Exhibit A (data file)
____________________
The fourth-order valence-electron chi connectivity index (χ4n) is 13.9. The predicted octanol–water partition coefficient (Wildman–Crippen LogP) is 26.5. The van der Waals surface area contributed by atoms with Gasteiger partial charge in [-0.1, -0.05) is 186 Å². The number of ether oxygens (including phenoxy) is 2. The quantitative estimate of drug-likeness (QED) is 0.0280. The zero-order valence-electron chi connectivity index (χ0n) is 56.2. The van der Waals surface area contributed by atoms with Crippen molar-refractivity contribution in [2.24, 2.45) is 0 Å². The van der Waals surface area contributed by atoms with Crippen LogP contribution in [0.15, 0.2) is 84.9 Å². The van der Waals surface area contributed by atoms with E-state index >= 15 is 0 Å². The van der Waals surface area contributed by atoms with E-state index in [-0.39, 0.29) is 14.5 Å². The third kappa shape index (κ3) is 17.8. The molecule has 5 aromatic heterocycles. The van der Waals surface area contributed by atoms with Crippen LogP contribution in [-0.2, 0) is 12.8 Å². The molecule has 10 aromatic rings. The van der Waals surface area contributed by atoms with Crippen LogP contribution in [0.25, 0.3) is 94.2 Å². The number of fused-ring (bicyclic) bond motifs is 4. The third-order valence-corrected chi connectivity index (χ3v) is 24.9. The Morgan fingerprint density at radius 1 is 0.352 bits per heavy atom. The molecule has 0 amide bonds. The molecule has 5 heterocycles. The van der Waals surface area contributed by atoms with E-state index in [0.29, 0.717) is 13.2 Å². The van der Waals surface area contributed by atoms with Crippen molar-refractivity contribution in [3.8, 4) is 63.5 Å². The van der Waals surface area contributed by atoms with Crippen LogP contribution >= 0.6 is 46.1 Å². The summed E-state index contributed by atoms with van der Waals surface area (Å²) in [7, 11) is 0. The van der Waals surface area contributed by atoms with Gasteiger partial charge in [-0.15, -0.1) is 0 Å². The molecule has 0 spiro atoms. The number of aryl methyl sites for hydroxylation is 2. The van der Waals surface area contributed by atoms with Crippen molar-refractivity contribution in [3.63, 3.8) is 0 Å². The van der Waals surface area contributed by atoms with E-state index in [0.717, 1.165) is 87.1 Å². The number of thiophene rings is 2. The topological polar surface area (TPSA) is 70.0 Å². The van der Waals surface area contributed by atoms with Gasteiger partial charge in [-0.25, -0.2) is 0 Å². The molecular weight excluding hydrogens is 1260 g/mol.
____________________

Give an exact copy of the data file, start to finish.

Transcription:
The fourth-order valence-electron chi connectivity index (χ4n) is 13.9. The predicted octanol–water partition coefficient (Wildman–Crippen LogP) is 26.5. The van der Waals surface area contributed by atoms with Gasteiger partial charge in [-0.1, -0.05) is 186 Å². The number of ether oxygens (including phenoxy) is 2. The quantitative estimate of drug-likeness (QED) is 0.0280. The zero-order valence-electron chi connectivity index (χ0n) is 56.2. The van der Waals surface area contributed by atoms with Crippen molar-refractivity contribution in [2.24, 2.45) is 0 Å². The van der Waals surface area contributed by atoms with Crippen LogP contribution in [0.15, 0.2) is 84.9 Å². The van der Waals surface area contributed by atoms with E-state index >= 15 is 0 Å². The van der Waals surface area contributed by atoms with E-state index in [-0.39, 0.29) is 14.5 Å². The third kappa shape index (κ3) is 17.8. The molecule has 5 aromatic heterocycles. The van der Waals surface area contributed by atoms with Crippen LogP contribution in [-0.2, 0) is 12.8 Å². The molecule has 10 aromatic rings. The van der Waals surface area contributed by atoms with Crippen LogP contribution in [0.25, 0.3) is 94.2 Å². The number of fused-ring (bicyclic) bond motifs is 4. The third-order valence-corrected chi connectivity index (χ3v) is 24.9. The Morgan fingerprint density at radius 1 is 0.352 bits per heavy atom. The molecule has 0 amide bonds. The molecule has 5 heterocycles. The van der Waals surface area contributed by atoms with E-state index in [0.29, 0.717) is 13.2 Å². The van der Waals surface area contributed by atoms with Crippen molar-refractivity contribution in [3.8, 4) is 63.5 Å². The van der Waals surface area contributed by atoms with Crippen LogP contribution >= 0.6 is 46.1 Å². The summed E-state index contributed by atoms with van der Waals surface area (Å²) in [7, 11) is 0. The van der Waals surface area contributed by atoms with Gasteiger partial charge in [-0.15, -0.1) is 0 Å². The molecule has 0 spiro atoms. The number of aryl methyl sites for hydroxylation is 2. The van der Waals surface area contributed by atoms with Crippen molar-refractivity contribution in [3.63, 3.8) is 0 Å². The van der Waals surface area contributed by atoms with E-state index in [0.717, 1.165) is 87.1 Å². The number of thiophene rings is 2. The topological polar surface area (TPSA) is 70.0 Å². The van der Waals surface area contributed by atoms with Gasteiger partial charge in [-0.25, -0.2) is 0 Å². The molecular weight excluding hydrogens is 1260 g/mol.